Board of Education Vice President Franklin Turner, center, speaks during the Wednesday, Jan. 10, BOE meeting. Also pictured are Board President Laura Hertzog, left, and board member Jessica de Koninck. ERIN ROLL/STAFF

By ERIN ROLL
roll@montclairlocal.news

Students of color and special education students, especially boys, are disproportionately more likely to be suspended or reported for discipline issues in Montclair’s schools.

Those were some of the findings in Montclair’s violence/vandalism and suspension reports, both of which were presented during the Wednesday, Jan. 10, board of education meeting.

Interim Superintendent Barbara Pinsak and Dr. Felice Harrison-Crawford presented the suspension report, and Harrison-Crawford presented the violence and vandalism report.

On the violence and vandalism report, the data on offender demographics said that 24 general education students and 47 special education students had been involved in incidents in the 2016-2017 school year.

The data also found that at Montclair High School, of the 26 students reported to be involved in violence, vandalism and bullying incidents, 11 of them were male students of color in special education classes. On the middle school level, there were 36 students in total reported, and 19 of them were male students of color in special education classes.

Between September and December, Montclair saw a significant drop in the number of suspensions, compared to the same time period in 2016.

“And I hope, and have a lot of confidence, that this trend will continue,” Pinsak said.

However, Pinsak said that black or African-American students and special education students represented the highest numbers of students suspended.

“The numbers are very glaring as they relate to race,” said board member Jevon Caldwell-Gross. “It’s not always comfortable to talk about race and racism…I do think it’s something that has to be added to the conversation.”

“This is, frankly, very disheartening,” said board member Joe Kavesh. “I know numbers don’t tell the whole story, but it’s hard not to look at these numbers and come to any sort of conclusion other than the disproportionate effect on African-American males, especially African-American males at the 9-12 level.”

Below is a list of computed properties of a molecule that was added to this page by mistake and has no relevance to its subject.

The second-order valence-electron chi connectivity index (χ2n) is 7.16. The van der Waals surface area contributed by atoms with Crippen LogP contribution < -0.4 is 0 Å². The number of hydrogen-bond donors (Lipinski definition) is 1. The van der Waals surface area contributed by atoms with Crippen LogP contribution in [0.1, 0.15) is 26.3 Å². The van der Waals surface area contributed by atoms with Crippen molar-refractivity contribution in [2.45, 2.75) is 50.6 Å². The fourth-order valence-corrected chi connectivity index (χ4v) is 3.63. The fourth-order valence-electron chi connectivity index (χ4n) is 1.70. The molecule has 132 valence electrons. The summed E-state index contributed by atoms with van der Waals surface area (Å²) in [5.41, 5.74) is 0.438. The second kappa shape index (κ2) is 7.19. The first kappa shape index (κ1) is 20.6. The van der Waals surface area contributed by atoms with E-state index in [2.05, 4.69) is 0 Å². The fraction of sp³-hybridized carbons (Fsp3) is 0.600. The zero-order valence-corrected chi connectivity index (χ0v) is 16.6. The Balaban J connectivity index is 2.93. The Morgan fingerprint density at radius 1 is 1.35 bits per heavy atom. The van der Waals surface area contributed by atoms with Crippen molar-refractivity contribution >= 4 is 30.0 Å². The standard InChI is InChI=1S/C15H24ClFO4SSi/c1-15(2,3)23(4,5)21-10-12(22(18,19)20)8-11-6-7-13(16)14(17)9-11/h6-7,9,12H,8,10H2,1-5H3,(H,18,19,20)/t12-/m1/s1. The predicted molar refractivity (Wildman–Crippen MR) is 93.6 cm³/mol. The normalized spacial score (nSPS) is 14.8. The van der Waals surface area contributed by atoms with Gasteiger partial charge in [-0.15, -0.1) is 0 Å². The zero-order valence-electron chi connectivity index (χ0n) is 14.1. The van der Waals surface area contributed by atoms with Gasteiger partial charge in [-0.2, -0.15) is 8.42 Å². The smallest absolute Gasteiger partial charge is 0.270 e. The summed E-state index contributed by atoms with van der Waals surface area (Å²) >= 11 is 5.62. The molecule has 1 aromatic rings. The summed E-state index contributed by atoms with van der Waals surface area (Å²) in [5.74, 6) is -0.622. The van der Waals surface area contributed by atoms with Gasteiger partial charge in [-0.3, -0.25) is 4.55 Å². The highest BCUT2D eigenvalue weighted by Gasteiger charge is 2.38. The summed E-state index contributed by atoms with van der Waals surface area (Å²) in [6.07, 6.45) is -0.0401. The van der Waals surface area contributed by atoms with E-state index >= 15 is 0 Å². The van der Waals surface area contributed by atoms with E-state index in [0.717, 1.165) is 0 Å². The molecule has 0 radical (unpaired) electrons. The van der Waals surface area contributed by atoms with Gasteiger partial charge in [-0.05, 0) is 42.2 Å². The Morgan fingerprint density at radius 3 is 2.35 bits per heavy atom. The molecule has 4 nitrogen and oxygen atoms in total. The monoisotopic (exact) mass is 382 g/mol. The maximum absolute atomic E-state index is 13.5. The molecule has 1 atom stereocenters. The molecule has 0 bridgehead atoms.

He said, “We are watching, because these numbers are tough to digest and it’s a punch to the gut.”

“We’re not ready. We’re nowhere near ready to get to the heart of the problem, which is overt racism,” said Vice President Franklin Turner.

Turner recalled his days as a high school teacher in Philadelphia. “And I consistently saw teachers treat black boys differently,” he said. “They didn’t understand those black boys. Plain and simple,” he said.

He added, “I think that we’re really…one, this isn’t going to change unless we call it what it is. It’s racism, plain and simple.”

It was also critical to make sure that in addition to paying attention to the needs of black boys, that the needs of black girls were not neglected in the process, he said.

Board member Eve Robinson was especially alarmed at how during the first half of the 2017-2018 school year, 11 elementary school students, all boys, had been suspended. She said that the data showed that Montclair’s primary unit curriculum was not meeting students’ social and educational needs.

“We are way late when we are talking about programs in the high school,” she said. “And I have been sitting here, so frustrated because I know what works. And when I see this number of children suspended in elementary school, and 11 of them are boys, I have to ask, what’s going on with these boys?”

Board President Laura Hertzog said that the reports highlighted the need for the board and for district staff to have a more forthright discussion about what teachers could, or could not, do to meet students’ needs in the classroom.

“There isn’t really an honest exchange,” she said.

During the public comment period, June Raegner, one of the leaders of the Special Education Parents Advocacy Council, called the report “sobering.”

“We need to do more and better in the diversity of our hiring, and our retention,” Raegner said. “That can also make a difference.”

Nina Nsilo-Swai said that the district had only a small number of behavioral specialists, and that Charles H. Bullock School had just lost its assistant principal position.

One parent verbally lashed out at the board before leaving the meeting before its conclusion.

Near the end of the meeting, Hertzog responded to a statement from parent and audience member Kellia Sweatt that the board hadn’t properly recognized the contributions of parents of color in raising awareness about Montclair’s need for equity in the classroom.

“And I think that’s a fair point. And I want to apologize,” Hertzog said.

She said that the group had worked especially hard on campaigning for equity best practices.

“And I have been remiss in not acknowledging it,” she said.

Correction: An earlier version of this story misspelled Kellia Sweatt’s name.